Instead of this back and forth BS, how about telling us what your lawyer friends said?
Did you happen to notice that a player named Mike Floyd went from troubled talented player that had a few brushes with the red and blue and Coach Kelly's guidance helped him to be a respected young man who went 13th in the NFL draft. As for the rest of your rant you lost me after the first paragraph.
Side note dont we root for a University STRONGLY associated with a man who was against casting stones at people. Tommy is a 19 year old kid lay off him. He made a mistake. He is a good kid who has had a few turnovers in life and in a GAME. You guys need to relax a bit.
Said pretty much what I posted. The law views Rees as an adult.
They don't know much about the law...
--- the statute rules....without question.
Well, since they're very successful attorneys, I'll definitely take their word over yours. You may want to try twisting things to suit whatever BS you've come up with this time, but it won't fly.
I'm done with the childish game you're playing too. Solid evidence says you are WRONG... AGAIN. Why not do your homework, and at least try to make some sense?
Coda, The point (or at least as I see it) that 6 is making is that if the police showed up at this party with the intent to "tone it down" and IF Rees was 21 (the legal age in Indiana) he would NOT have been arrested (at which point he allegedly took it to another level with his resistance). The police would simply have left the premises after giving a warning.
I appreciate your understanding, but you should go back to read his second post. It had to do what the law, and I was pointing out he was wrong. Then he wanted to change things to give hypothetical situations. Then he wants to change the meaning of the statutes to suit himself, and he's wrong again. Underage does not equal juvenile, or not an adult. Using his logic, anyone wanting to run for president, who is 33 years old, is a juvenile.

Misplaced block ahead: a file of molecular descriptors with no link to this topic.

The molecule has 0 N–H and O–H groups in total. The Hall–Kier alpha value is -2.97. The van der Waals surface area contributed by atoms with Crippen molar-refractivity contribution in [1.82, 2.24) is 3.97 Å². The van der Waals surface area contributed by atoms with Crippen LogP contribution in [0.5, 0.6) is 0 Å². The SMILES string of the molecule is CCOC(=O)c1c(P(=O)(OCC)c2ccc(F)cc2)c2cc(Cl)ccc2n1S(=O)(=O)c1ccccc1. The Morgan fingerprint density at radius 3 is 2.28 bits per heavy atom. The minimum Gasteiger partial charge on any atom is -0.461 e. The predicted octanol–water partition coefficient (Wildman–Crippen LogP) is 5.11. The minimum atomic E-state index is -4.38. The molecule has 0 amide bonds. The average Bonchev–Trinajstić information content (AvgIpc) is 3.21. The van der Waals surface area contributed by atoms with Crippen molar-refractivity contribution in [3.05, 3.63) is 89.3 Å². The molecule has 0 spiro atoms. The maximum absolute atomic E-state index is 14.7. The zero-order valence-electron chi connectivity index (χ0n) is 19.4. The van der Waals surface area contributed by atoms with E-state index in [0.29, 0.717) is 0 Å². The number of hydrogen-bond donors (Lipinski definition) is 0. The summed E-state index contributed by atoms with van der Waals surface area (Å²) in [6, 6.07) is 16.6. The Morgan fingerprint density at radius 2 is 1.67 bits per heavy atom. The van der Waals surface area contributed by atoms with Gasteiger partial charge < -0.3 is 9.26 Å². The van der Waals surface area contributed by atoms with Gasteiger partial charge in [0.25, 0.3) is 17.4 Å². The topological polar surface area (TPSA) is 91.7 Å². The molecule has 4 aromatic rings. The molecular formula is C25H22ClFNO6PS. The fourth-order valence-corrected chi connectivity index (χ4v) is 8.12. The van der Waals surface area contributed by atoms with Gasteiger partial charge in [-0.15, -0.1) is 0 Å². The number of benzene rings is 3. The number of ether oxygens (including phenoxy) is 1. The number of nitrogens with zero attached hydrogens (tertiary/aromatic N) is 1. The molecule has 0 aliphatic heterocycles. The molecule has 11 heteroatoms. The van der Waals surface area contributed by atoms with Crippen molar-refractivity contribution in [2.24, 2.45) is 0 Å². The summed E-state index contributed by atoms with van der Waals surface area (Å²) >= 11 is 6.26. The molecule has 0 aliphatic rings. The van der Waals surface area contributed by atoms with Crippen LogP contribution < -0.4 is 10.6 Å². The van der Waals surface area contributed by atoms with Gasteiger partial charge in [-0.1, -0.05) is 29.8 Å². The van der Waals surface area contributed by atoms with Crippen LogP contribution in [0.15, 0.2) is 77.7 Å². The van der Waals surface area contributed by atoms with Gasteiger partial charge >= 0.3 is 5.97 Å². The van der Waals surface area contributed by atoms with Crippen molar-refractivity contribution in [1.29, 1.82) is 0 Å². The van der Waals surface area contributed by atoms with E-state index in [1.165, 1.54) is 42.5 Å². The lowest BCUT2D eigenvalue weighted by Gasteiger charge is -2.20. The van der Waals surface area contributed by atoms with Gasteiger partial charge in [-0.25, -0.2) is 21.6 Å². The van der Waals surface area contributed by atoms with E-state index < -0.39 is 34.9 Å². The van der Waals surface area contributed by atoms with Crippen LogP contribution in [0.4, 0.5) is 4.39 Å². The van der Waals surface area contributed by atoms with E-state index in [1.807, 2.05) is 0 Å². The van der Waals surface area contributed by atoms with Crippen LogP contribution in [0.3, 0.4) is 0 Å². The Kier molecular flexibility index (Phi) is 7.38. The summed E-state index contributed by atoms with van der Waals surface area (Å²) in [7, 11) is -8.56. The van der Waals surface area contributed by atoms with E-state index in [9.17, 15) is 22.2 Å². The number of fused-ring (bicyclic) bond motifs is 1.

Your assumption he wouldn't have been arrested for drinking (IF he was 21), would be correct provided he didn't run like he did, assault PD after he got caught, or was not PI. Had those things not happened, he may very well have only gotten a warning.
I can fully understand him panicking, and trying to get away. He was worried about the coach finding out, and it hurting his chances next season. I get that. What I don't get, is his decision to fight after he was caught. That makes no sense at all to me.
This post has been edited 3 times, most recently by Coda 23 months ago
If you understood the law, and the situation...you wouldn't ask "why his decision to fight"....
--- he was "apparently" run down, tackled from behind, and knocked to the ground. At which point he resisted (fight? NO!), and the policeman sprayed him (unnecessary force in this situation where the individual was so drunk he couldn't out run a clumsy policeman).
This "context" is why his so-called "offense", which you are so much in a dither-dither about, was immediately reduced to a misdemeanor....
--- in legal English, he did NOT precipitate the conflict with the policeman...the policeman precipitated the conflict. Do you understand the difference?
I really don't understand your (or anyone else's) judgmental position here, particularly when it is completely unwarranted.
This situation is a trivial misdemeanor...blown totally out of proportion ...I have now said this to you for the 5th time.